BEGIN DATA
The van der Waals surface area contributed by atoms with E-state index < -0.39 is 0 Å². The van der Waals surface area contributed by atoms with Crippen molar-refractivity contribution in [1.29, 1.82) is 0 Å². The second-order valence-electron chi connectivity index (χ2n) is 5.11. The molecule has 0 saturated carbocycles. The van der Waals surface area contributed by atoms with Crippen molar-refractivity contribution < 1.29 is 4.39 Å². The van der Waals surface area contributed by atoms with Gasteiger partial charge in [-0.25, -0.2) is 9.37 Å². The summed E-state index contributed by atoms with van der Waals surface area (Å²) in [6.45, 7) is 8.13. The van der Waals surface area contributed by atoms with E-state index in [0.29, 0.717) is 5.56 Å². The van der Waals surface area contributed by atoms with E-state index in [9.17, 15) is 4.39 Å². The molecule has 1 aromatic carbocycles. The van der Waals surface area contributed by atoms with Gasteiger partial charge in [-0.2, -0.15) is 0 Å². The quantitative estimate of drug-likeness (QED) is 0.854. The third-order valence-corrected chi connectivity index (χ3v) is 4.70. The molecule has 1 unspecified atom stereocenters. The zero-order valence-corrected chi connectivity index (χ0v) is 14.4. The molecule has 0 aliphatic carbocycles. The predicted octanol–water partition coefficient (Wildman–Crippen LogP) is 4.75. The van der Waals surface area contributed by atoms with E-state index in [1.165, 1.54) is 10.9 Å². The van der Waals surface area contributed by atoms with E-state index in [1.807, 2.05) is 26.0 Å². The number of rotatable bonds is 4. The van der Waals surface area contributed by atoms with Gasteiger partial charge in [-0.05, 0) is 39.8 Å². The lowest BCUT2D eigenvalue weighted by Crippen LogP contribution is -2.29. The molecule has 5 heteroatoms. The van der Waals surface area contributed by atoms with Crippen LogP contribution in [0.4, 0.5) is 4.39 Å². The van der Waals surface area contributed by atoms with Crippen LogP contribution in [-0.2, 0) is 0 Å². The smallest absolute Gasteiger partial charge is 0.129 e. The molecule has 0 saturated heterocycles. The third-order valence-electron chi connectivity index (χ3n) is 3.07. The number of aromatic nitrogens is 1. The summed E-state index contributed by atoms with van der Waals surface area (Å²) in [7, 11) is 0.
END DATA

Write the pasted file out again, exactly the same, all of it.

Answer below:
The van der Waals surface area contributed by atoms with E-state index < -0.39 is 0 Å². The van der Waals surface area contributed by atoms with Crippen molar-refractivity contribution in [1.29, 1.82) is 0 Å². The second-order valence-electron chi connectivity index (χ2n) is 5.11. The molecule has 0 saturated carbocycles. The van der Waals surface area contributed by atoms with Crippen molar-refractivity contribution < 1.29 is 4.39 Å². The van der Waals surface area contributed by atoms with Gasteiger partial charge in [-0.25, -0.2) is 9.37 Å². The summed E-state index contributed by atoms with van der Waals surface area (Å²) in [6.45, 7) is 8.13. The van der Waals surface area contributed by atoms with E-state index in [0.29, 0.717) is 5.56 Å². The van der Waals surface area contributed by atoms with E-state index in [9.17, 15) is 4.39 Å². The molecule has 1 aromatic carbocycles. The van der Waals surface area contributed by atoms with Gasteiger partial charge in [-0.2, -0.15) is 0 Å². The quantitative estimate of drug-likeness (QED) is 0.854. The third-order valence-corrected chi connectivity index (χ3v) is 4.70. The molecule has 1 unspecified atom stereocenters. The zero-order valence-corrected chi connectivity index (χ0v) is 14.4. The molecule has 0 aliphatic carbocycles. The predicted octanol–water partition coefficient (Wildman–Crippen LogP) is 4.75. The van der Waals surface area contributed by atoms with E-state index in [1.165, 1.54) is 10.9 Å². The van der Waals surface area contributed by atoms with E-state index in [1.807, 2.05) is 26.0 Å². The number of rotatable bonds is 4. The van der Waals surface area contributed by atoms with Gasteiger partial charge in [-0.05, 0) is 39.8 Å². The lowest BCUT2D eigenvalue weighted by Crippen LogP contribution is -2.29. The molecule has 5 heteroatoms. The van der Waals surface area contributed by atoms with Crippen LogP contribution in [0.4, 0.5) is 4.39 Å². The van der Waals surface area contributed by atoms with Crippen LogP contribution in [-0.2, 0) is 0 Å². The smallest absolute Gasteiger partial charge is 0.129 e. The molecule has 0 saturated heterocycles. The third-order valence-electron chi connectivity index (χ3n) is 3.07. The number of aromatic nitrogens is 1. The summed E-state index contributed by atoms with van der Waals surface area (Å²) in [7, 11) is 0.